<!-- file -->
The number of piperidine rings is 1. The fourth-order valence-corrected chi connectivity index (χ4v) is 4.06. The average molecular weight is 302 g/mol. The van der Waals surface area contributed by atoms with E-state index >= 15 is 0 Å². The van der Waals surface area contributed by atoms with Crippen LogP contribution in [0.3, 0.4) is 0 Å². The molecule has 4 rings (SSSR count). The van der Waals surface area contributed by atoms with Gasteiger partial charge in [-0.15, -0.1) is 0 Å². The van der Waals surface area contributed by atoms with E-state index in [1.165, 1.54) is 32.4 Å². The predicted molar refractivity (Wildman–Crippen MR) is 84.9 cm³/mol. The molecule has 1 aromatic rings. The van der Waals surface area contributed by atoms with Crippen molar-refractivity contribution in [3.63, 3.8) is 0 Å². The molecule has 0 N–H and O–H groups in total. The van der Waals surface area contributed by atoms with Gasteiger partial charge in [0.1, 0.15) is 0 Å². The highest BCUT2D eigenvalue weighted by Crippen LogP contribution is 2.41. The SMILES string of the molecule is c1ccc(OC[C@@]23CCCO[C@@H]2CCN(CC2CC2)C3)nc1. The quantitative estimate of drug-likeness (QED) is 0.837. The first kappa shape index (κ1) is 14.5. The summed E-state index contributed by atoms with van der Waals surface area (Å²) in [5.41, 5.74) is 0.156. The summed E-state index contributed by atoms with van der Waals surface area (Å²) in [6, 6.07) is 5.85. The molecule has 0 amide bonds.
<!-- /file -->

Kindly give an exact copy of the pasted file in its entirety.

The number of piperidine rings is 1. The fourth-order valence-corrected chi connectivity index (χ4v) is 4.06. The average molecular weight is 302 g/mol. The van der Waals surface area contributed by atoms with E-state index >= 15 is 0 Å². The van der Waals surface area contributed by atoms with Crippen LogP contribution in [0.3, 0.4) is 0 Å². The molecule has 4 rings (SSSR count). The van der Waals surface area contributed by atoms with Gasteiger partial charge in [-0.15, -0.1) is 0 Å². The van der Waals surface area contributed by atoms with E-state index in [1.165, 1.54) is 32.4 Å². The predicted molar refractivity (Wildman–Crippen MR) is 84.9 cm³/mol. The molecule has 1 aromatic rings. The van der Waals surface area contributed by atoms with Crippen molar-refractivity contribution in [3.63, 3.8) is 0 Å². The molecule has 0 N–H and O–H groups in total. The van der Waals surface area contributed by atoms with Gasteiger partial charge in [0.1, 0.15) is 0 Å². The highest BCUT2D eigenvalue weighted by Crippen LogP contribution is 2.41. The SMILES string of the molecule is c1ccc(OC[C@@]23CCCO[C@@H]2CCN(CC2CC2)C3)nc1. The quantitative estimate of drug-likeness (QED) is 0.837. The first kappa shape index (κ1) is 14.5. The summed E-state index contributed by atoms with van der Waals surface area (Å²) in [5.41, 5.74) is 0.156. The summed E-state index contributed by atoms with van der Waals surface area (Å²) in [6, 6.07) is 5.85. The molecule has 0 amide bonds.